temp

http://www.zdnet.com/blog/btl/quiz-hackers-and-patches-and-malware-oh-my/49099?tag=mantle_skin;content

Using Backtrack: Network Mapping: Identify Live Hosts: hping

[Registered users of my site can access a whole series of articles and tutorials on security and networking tools, including BackTrack. Here’s a taste.
– Glenn]

hping, hping2 and hping3

Purpose:

The various versions of hping provide either a command-line or TCL interface. All of them are used to craft packets at the very lowest level: you can choose the network protocol and individual packet flags, spoof your addresses, flood a target, pop a shell and transfer files.

Discussion:

This is a phenomenally powerful tool, one that can do simple, stupid DOS attacks, or brilliant, subtle exploits; take your pick. There are a whole lot of good tutorials and how-tos on the Internet, so I’m linking you to some of these.

Stage:

Information gathering

Home Page:

http://www.hping.org/

Wiki:

http://wiki.hping.org/

Tutorials:

Read this one first at The Ethical Hacker Network: http://ethicalhacker.net/content/view/72/24

Some good examples at Linux-Magazine.com: http://www.linux-magazine.com/Issues/2009/99/Hping/(offset)/6

Very short examples: http://rationallyparanoid.com/articles/hping.html

One lengthy procedure: http://www.compuhowto.com/linux/hping3-examples/

A 5-part tutorial at TheTazZone.com: http://www.thetazzone.com/tutorial-hping-basic-host-and-port-probing-tut-1-of-5/

Using Backtrack: Network Mapping: Identify Live Hosts: PBNJ

PBNJ: ScanPBNJ and OutputPBNJ

Purpose:

The PBNJ tools are Perl scripts that use nmap to audit and a database to track changes to your network, and display change notifications.

Discussion:

From the website:

PBNJ is a suite of tools written in Perl. PBNJ calls Nmap to perform a scan and then PBNJ correlates the information about the targets using Nmap’s result and the PBNJ database.

Stage:

Information gathering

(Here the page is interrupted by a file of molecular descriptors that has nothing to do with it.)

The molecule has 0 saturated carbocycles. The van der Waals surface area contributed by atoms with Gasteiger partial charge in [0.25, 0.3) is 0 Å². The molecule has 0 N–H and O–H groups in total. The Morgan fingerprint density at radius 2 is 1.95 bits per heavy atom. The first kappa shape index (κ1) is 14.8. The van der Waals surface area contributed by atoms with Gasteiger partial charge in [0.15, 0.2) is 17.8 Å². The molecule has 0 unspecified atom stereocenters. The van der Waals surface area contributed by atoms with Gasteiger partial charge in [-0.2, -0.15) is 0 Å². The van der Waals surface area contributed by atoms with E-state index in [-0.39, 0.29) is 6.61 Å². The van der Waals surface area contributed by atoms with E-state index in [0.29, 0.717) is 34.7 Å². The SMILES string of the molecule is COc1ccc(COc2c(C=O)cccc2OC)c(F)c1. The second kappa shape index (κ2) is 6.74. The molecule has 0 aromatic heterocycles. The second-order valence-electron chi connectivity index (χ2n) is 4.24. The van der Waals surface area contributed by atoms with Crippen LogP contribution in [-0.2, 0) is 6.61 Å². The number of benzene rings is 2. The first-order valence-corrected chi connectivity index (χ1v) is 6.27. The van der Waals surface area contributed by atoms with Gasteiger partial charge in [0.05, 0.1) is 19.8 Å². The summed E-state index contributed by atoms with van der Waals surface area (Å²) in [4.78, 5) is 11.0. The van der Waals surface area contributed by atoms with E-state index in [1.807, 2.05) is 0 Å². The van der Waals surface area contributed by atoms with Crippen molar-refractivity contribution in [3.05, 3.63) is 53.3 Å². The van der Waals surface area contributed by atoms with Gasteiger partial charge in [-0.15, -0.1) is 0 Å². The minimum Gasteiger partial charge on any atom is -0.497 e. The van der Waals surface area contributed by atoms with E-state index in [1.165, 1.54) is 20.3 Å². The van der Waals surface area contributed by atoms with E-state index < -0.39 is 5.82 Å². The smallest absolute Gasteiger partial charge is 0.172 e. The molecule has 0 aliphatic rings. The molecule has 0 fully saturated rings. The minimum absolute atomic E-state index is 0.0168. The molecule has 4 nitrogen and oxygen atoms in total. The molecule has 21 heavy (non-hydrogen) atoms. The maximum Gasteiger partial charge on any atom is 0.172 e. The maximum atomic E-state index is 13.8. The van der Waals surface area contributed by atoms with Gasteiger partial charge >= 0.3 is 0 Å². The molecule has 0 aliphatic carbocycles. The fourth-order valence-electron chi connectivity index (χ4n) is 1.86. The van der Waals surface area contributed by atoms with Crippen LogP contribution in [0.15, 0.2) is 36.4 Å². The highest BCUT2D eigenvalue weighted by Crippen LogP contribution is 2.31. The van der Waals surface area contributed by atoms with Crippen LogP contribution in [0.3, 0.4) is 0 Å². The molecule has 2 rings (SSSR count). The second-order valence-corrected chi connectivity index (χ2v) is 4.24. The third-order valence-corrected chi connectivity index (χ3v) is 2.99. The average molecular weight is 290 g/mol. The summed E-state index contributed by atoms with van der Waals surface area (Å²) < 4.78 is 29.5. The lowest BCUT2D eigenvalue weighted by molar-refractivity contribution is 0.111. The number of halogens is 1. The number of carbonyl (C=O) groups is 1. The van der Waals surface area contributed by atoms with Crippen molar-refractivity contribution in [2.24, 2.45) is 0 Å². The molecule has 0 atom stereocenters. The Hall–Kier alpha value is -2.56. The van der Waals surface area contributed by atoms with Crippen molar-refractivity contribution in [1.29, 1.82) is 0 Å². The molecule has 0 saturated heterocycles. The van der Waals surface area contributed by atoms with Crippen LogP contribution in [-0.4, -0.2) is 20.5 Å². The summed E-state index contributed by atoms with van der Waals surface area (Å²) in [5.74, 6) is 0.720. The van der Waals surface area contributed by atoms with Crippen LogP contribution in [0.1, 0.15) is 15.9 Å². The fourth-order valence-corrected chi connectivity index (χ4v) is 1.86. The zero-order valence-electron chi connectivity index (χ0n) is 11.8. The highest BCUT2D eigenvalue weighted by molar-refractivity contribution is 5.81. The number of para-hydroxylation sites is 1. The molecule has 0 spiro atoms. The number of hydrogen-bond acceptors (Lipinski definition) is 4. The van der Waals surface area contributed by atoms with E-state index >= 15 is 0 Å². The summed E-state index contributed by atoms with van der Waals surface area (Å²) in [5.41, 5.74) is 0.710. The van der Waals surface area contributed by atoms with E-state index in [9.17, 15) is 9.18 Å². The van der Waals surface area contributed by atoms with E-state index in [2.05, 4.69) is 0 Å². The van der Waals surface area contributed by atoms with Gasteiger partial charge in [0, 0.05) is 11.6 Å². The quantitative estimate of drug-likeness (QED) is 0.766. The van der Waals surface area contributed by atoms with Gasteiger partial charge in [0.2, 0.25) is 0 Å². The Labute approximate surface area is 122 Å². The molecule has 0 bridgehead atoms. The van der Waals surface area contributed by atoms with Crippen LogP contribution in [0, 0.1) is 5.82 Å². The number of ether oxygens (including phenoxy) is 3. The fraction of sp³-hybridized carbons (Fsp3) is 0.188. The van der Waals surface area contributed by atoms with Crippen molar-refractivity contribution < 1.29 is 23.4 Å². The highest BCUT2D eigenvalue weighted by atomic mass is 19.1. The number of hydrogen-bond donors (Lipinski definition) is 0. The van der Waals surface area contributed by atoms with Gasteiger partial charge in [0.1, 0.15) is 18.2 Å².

Online at:

http://www.spl0it.org/files/PBNJ-sysadmin-article-feb07.html

Using Backtrack: Network Mapping: Identify Live Hosts: onesixtyone

onesixtyone

Purpose:

onesixtyone scans SNMP community strings. Simple Network Management Protocol, after all, does indeed offer management.

Discussion:

From the website:

onesixtyone takes a different approach to SNMP scanning. It takes advantage of the fact that SNMP is a connectionless protocol and sends all SNMP requests as fast as it can. Then the scanner waits for responses to come back and logs them, in a fashion similar to Nmap ping sweeps. By default onesixtyone waits for 10 milliseconds between sending packets, which is adequate for 100Mbs switched networks. The user can adjust this value via the -w command line option. If set to 0, the scanner will send packets as fast as the kernel would accept them, which may lead to packet drop.

Stage:

Information gathering

Home Page:

http://www.phreedom.org/solar/onesixtyone/

Using Backtrack: Network Mapping: Identify Live Hosts: nsat

nsat – the Network Security Analysis Tool

Discussion:

From the README:

NSAT is a fast, stable bulk security scanner designed to audit remote network
services and check for versions, security problems, gather information about
the servers and the machine and much more. Unlike many other auditing tools,
it can collect information about services independently of vulnerabilities,
which makes it “timeless”, meaning it doesn’t depend on frequent updates as new
vulnerabilities are found.

A manpage providing extensive information on NSAT has been included in the
distribution. It is available after a ‘make install’, or just by typing